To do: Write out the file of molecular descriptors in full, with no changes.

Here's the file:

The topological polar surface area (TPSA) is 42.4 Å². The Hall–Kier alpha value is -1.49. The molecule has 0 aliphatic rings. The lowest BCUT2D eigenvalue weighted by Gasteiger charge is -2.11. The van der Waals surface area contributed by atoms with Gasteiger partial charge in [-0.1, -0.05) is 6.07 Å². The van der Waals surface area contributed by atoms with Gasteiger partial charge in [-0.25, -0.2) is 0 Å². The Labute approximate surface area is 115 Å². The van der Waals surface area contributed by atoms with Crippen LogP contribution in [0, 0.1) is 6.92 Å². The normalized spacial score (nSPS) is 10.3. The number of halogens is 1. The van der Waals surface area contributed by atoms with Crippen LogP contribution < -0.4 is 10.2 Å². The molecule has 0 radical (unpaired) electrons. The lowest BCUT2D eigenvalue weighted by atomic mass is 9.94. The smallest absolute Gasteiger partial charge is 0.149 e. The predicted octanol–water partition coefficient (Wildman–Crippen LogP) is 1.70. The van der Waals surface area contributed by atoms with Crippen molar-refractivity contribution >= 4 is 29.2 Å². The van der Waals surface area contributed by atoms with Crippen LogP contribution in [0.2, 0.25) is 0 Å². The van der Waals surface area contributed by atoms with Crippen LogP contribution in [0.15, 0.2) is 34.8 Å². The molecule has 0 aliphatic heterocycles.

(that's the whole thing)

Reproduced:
The topological polar surface area (TPSA) is 42.4 Å². The Hall–Kier alpha value is -1.49. The molecule has 0 aliphatic rings. The lowest BCUT2D eigenvalue weighted by Gasteiger charge is -2.11. The van der Waals surface area contributed by atoms with Gasteiger partial charge in [-0.1, -0.05) is 6.07 Å². The van der Waals surface area contributed by atoms with Gasteiger partial charge in [-0.25, -0.2) is 0 Å². The Labute approximate surface area is 115 Å². The van der Waals surface area contributed by atoms with Crippen LogP contribution in [0, 0.1) is 6.92 Å². The normalized spacial score (nSPS) is 10.3. The number of halogens is 1. The van der Waals surface area contributed by atoms with Crippen LogP contribution < -0.4 is 10.2 Å². The molecule has 0 radical (unpaired) electrons. The lowest BCUT2D eigenvalue weighted by atomic mass is 9.94. The smallest absolute Gasteiger partial charge is 0.149 e. The predicted octanol–water partition coefficient (Wildman–Crippen LogP) is 1.70. The van der Waals surface area contributed by atoms with Crippen molar-refractivity contribution >= 4 is 29.2 Å². The van der Waals surface area contributed by atoms with Crippen LogP contribution in [0.2, 0.25) is 0 Å². The van der Waals surface area contributed by atoms with Crippen LogP contribution in [0.15, 0.2) is 34.8 Å². The molecule has 0 aliphatic heterocycles.